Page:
Recently, the Discovery Channel went fearlessly into its annual Shark Week. This year’s line-up included a one hour show: “Sharks and The City: New York”, narrated by none other than Chris Noth, Mr. Big from Sex and the City. There was also a special appearance by singer Seal who becomes a shark snack. (You can’t make these things up.)
Levity and puns aside, there is real scientific news which is also great environmental news about great white sharks returning to New York City waters. Are they here yet? No, at least not in the harbor. But there is hope as well as belief that they will be. The signs are all there.
Forget “Jaws”, the seminal movie that scared the hell out of an entire generation. The return of great white sharks to our area after more than three centuries is great news. It means cleaner water and that ecological balance is once more being achieved.
We understand that that the thought of swimming with sharks evokes a primordial fear. But great whites get a bad rap. For one thing, they are far from the vicious, man-eating killers people think they are. Yes, they’re predators but most people survive being bitten by a great white, which probably happened because they mistook a human for their natural prey. True, their size can inflict great damage with only one big “test” bite from 300 or so sharp teeth. But, they are far from being as aggressive as bull and tiger sharks. Overall, a person is much more likely to die from a wasp or bee bite or being struck by lightning than from a shark attack.
Great whites are naturally curious. If they see something, they taste it to see if it’s to their liking. Great white bites of boats, buoys and surfboards attest to the one bite and nope, not tasty, conclusion. Humans fall into that category. To a great white, we are way too bony, unlike their favorite prey – plump seals with a thick layer of fat.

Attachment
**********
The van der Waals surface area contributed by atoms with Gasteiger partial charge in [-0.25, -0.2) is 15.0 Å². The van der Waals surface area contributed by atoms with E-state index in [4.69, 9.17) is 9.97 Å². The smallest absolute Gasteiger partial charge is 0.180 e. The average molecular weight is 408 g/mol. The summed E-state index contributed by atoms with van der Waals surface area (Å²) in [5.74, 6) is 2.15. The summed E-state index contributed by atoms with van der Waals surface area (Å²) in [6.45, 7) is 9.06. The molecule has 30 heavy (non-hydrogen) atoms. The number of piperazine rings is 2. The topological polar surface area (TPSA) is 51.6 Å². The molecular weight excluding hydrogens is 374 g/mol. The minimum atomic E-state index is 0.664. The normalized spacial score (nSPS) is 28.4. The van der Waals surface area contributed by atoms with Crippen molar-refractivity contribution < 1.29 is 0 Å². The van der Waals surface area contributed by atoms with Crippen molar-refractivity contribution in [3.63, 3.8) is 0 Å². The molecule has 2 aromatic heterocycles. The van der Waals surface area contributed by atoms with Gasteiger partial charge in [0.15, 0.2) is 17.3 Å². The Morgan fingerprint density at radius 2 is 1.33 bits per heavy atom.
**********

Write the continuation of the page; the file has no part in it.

Which brings us to more good news in the ecological circle. Where there are seals, great white sharks are usually not far behind. Ravaged by hunting, pollution and habitat changes, for the first time in over 200 hundred years, harbor seals are back in New York. They are primarily congregating on rocky, man-made Swinburne Island off the coast of Brooklyn, near the Verrazano Bridge.
For now, no great whites have been tracked to New York harbor. Marine biologist Craig O’ Connell has been tracking and tagging sharks around New York’s waters for a decade. He has found a shark nursery of 9 tagged juveniles out at Montauk. And let’s not forget the famous great white, Mary Lee (who has her own faithful following and Twitter page) who has been known to enjoy summering around the Jersey Shore and East Hampton.
Time will tell whether great whites will become abundant in New York City’s waters. It they do, it will be good news as the sharks are important to the ocean’s ecology. The exception would be the re-appearance of the megalodon (you saw an approximation of this huge species in Jurassic World) which would make great whites run for cover. (And, yes, you’d need a bigger boat.)
We’d be remiss not to at least reference “Sharknado 2: The Second One’ because it takes place in New York City. As our hero Fin Shepherd says, “I know you’re scared. I’m scared too. They’re sharks. They’re scary…I’m here to tell you it takes a lot more to bring a good man down. A lot more than that to bring a New Yorker down.”
Yep. You can’t make these things up.
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By Steven J. Schleider, MAI, LEED-AP BD + C strong> President, Metropolitan Valuation Services